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Fado officially recognised by UNESCO

By CHRIS GRAEME [email protected]

Portuguese music genre Fado, which developed in the middle of the 19th century, has been voted Heritage of Humanity at a meeting of UNESCO’s Magna Council.

The decision was announced in Bali where the United Nations Educational, Scientific and Cultural Organisation (UNESCO) had met and had been judging the 49 proposals on the Representative List of Intangible Cultural Heritage for Humanity since November 22.

It took just five minutes for the decision to be taken and announced by the 23 delegates who voted in favour.

The president of the scientific commission for the candidacy, Rui Vieira Nery, said he was “overjoyed” with the decision which had “put an end to weeks of worrying”.

Fado was the last candidate to be evaluated in the UNESCO session which ended at 8.30pm Bali time (12.30am Lisbon time) after votes had been cast for 30 proposals.

A delighted Lisbon Mayor, António Costa, who attended the ceremony, played Estranha Forma de Vida, sung by the late Fado diva Amália Rodrigues, from his mobile phone for all to hear.

He said it had been “five years of very hard work”. “This is a great tribute to Fado singers, musicians, composers and all those involved in Fado who have been working to safeguard its heritage and importance,” he said.    

On Saturday, Lisbon’s Museum of Fado remained open overnight and visitors were allowed in for free. National broadcaster RTP has also been screening a new series about Fado and its singers and the importance of the music genre culturally and socially.

The news was greeted with jubilation by the present international ambassador for Fado, singer Mariza, and long-standing Fado singer Carlos do Carmo (pictured right), who both said that Fado “wasn’t something that you learnt, it was born with you and in your blood”.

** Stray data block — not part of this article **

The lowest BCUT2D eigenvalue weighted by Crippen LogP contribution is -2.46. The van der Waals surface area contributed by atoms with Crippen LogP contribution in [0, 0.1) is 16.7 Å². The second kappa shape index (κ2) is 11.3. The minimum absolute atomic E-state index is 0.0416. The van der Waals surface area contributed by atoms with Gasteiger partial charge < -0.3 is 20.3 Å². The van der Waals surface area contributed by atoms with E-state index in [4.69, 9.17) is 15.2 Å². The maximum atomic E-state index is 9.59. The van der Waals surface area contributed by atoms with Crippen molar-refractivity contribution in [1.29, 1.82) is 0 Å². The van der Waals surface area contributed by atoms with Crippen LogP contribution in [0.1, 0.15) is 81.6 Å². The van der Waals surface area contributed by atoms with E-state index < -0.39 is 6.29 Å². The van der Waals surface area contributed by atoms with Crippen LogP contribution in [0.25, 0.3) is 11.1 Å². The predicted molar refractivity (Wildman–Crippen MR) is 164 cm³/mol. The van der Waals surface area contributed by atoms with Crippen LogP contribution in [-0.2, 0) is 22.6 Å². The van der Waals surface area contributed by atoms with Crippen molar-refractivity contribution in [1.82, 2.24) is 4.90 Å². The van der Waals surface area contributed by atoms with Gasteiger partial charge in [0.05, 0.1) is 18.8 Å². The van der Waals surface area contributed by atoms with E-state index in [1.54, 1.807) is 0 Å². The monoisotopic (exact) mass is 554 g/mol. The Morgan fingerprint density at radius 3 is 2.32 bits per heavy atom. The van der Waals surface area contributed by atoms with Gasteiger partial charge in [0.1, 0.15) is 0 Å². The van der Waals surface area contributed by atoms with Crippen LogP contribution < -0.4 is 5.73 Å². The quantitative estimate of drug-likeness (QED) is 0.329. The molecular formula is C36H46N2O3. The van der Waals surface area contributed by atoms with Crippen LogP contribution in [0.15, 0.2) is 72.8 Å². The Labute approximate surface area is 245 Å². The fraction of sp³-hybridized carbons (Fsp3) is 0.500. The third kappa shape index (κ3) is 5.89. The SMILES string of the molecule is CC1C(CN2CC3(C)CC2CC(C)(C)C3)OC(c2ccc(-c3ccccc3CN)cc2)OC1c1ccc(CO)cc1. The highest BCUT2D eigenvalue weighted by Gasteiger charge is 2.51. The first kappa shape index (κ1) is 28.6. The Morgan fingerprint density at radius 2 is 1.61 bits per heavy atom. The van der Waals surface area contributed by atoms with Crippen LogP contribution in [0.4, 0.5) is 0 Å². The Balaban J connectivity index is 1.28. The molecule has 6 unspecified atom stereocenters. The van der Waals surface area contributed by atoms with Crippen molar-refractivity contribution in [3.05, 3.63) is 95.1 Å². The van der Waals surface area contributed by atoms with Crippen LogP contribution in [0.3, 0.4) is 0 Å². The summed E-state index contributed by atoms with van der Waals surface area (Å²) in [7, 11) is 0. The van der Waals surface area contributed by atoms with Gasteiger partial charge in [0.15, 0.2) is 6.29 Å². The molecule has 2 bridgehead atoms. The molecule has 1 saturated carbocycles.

A symbol of identity, Fado is typically performed by a solo male or female singer, accompanied by an acoustic guitar and the Portuguese ‘guitarra’, a pear-shaped 12-string lute.

Mournful tunes

It is performed professionally and informally in grassroots associations and often transmitted over successive generations within the same families, as is the case with Carlos do Carmo, whose father was a Fado singer.

Rui Vieira Nery says that it is difficult to pinpoint exactly when the musical genre became established in the form we know today because so much was passed down from generation to generation rather than documented.

In popular belief, Fado is a form of music characterised by mournful tunes and lyrics, often about the sea, the life of the poor or tragic lost love.

It must follow a certain structure and in reality can be sung about anything. The music is linked to the Portuguese word ‘Saudade’, which sums up a bitter-sweet feeling of loss, homesickness and longing.

Apart from Amália Rodrigues, Mariza and Carlos do Carmo, other singers have introduced a more contemporary twist to the genre including Mafalda Arnauth, Misia, Cristina Branco and Camané who have made the genre popular not only in France, Canada and Luxemburg where there are considerable Portuguese communities, but also in Japan.        

The Convention for the Safeguarding of Intangible Cultural Heritage was adopted by UNESCO’s General Conference in 2003 and is now adopted by 139 state parties.

Only those countries that have ratified the convention are eligible to present items for inscription on the Intangible Cultural Heritage Lists.

The Intergovernmental Committee for the Safeguarding of Intangible Heritage comprises 24 UNESCO member states, elected for a term of four years. Half of the committee is renewed every two years.